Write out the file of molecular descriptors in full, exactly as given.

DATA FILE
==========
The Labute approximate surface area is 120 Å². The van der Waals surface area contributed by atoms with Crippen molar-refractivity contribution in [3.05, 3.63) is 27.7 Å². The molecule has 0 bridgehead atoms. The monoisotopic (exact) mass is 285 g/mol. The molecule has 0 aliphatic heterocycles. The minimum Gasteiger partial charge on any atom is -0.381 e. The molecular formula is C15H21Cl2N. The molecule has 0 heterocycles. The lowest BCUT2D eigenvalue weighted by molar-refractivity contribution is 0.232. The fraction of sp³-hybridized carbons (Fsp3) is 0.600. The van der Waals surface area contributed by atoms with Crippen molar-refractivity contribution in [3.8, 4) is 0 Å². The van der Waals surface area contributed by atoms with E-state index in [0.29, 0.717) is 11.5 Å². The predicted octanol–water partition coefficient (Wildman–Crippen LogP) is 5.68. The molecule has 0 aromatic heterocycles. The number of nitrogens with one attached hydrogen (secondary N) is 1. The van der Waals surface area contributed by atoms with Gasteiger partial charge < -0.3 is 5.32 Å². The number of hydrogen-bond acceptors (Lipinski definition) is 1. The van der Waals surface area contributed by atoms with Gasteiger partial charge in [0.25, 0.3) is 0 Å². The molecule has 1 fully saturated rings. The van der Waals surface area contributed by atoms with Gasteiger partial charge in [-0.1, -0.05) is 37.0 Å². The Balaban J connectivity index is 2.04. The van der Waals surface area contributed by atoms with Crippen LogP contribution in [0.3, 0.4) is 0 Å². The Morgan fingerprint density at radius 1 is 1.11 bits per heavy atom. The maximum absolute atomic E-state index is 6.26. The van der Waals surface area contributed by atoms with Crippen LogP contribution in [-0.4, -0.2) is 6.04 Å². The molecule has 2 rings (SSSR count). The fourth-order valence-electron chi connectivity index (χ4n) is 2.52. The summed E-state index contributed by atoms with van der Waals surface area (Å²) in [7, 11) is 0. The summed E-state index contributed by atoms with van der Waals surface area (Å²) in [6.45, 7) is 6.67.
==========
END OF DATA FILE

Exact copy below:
The Labute approximate surface area is 120 Å². The van der Waals surface area contributed by atoms with Crippen molar-refractivity contribution in [3.05, 3.63) is 27.7 Å². The molecule has 0 bridgehead atoms. The monoisotopic (exact) mass is 285 g/mol. The molecule has 0 aliphatic heterocycles. The minimum Gasteiger partial charge on any atom is -0.381 e. The molecular formula is C15H21Cl2N. The molecule has 0 heterocycles. The lowest BCUT2D eigenvalue weighted by molar-refractivity contribution is 0.232. The fraction of sp³-hybridized carbons (Fsp3) is 0.600. The van der Waals surface area contributed by atoms with Crippen molar-refractivity contribution in [3.8, 4) is 0 Å². The van der Waals surface area contributed by atoms with E-state index in [0.29, 0.717) is 11.5 Å². The predicted octanol–water partition coefficient (Wildman–Crippen LogP) is 5.68. The molecule has 0 aromatic heterocycles. The number of nitrogens with one attached hydrogen (secondary N) is 1. The van der Waals surface area contributed by atoms with Gasteiger partial charge < -0.3 is 5.32 Å². The number of hydrogen-bond acceptors (Lipinski definition) is 1. The van der Waals surface area contributed by atoms with Gasteiger partial charge in [0.25, 0.3) is 0 Å². The molecule has 1 fully saturated rings. The van der Waals surface area contributed by atoms with Gasteiger partial charge in [-0.1, -0.05) is 37.0 Å². The Balaban J connectivity index is 2.04. The van der Waals surface area contributed by atoms with Crippen LogP contribution in [0.3, 0.4) is 0 Å². The Morgan fingerprint density at radius 1 is 1.11 bits per heavy atom. The maximum absolute atomic E-state index is 6.26. The van der Waals surface area contributed by atoms with Crippen LogP contribution in [-0.4, -0.2) is 6.04 Å². The molecule has 2 rings (SSSR count). The fourth-order valence-electron chi connectivity index (χ4n) is 2.52. The summed E-state index contributed by atoms with van der Waals surface area (Å²) in [7, 11) is 0. The summed E-state index contributed by atoms with van der Waals surface area (Å²) in [6.45, 7) is 6.67.